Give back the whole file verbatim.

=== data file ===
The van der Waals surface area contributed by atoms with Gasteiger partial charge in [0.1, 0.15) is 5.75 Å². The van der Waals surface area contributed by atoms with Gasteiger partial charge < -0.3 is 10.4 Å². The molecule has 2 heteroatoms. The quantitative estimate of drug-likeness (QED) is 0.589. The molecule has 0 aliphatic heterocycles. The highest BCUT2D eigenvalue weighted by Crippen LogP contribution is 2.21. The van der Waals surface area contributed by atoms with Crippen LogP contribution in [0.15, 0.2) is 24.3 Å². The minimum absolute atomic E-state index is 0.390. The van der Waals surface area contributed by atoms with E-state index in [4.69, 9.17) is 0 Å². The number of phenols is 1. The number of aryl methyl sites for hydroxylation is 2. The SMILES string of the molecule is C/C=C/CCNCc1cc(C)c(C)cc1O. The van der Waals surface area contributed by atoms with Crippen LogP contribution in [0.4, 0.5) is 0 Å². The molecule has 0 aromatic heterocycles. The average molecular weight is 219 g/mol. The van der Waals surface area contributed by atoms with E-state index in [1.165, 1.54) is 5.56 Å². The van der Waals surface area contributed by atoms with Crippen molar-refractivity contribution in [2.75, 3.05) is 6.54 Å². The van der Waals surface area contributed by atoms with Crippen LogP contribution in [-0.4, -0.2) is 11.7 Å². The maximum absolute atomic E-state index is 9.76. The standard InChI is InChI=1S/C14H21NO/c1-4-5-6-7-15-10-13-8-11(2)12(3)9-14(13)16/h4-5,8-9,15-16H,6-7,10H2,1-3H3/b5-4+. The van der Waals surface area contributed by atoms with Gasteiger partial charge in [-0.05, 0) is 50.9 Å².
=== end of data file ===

The van der Waals surface area contributed by atoms with Gasteiger partial charge in [0.1, 0.15) is 5.75 Å². The van der Waals surface area contributed by atoms with Gasteiger partial charge < -0.3 is 10.4 Å². The molecule has 2 heteroatoms. The quantitative estimate of drug-likeness (QED) is 0.589. The molecule has 0 aliphatic heterocycles. The highest BCUT2D eigenvalue weighted by Crippen LogP contribution is 2.21. The van der Waals surface area contributed by atoms with Crippen LogP contribution in [0.15, 0.2) is 24.3 Å². The minimum absolute atomic E-state index is 0.390. The van der Waals surface area contributed by atoms with E-state index in [4.69, 9.17) is 0 Å². The number of phenols is 1. The number of aryl methyl sites for hydroxylation is 2. The SMILES string of the molecule is C/C=C/CCNCc1cc(C)c(C)cc1O. The van der Waals surface area contributed by atoms with Crippen LogP contribution in [0.4, 0.5) is 0 Å². The molecule has 0 aromatic heterocycles. The average molecular weight is 219 g/mol. The van der Waals surface area contributed by atoms with E-state index in [1.165, 1.54) is 5.56 Å². The van der Waals surface area contributed by atoms with Crippen molar-refractivity contribution in [2.75, 3.05) is 6.54 Å². The van der Waals surface area contributed by atoms with Crippen LogP contribution in [-0.4, -0.2) is 11.7 Å². The maximum absolute atomic E-state index is 9.76. The standard InChI is InChI=1S/C14H21NO/c1-4-5-6-7-15-10-13-8-11(2)12(3)9-14(13)16/h4-5,8-9,15-16H,6-7,10H2,1-3H3/b5-4+. The van der Waals surface area contributed by atoms with Gasteiger partial charge in [-0.05, 0) is 50.9 Å².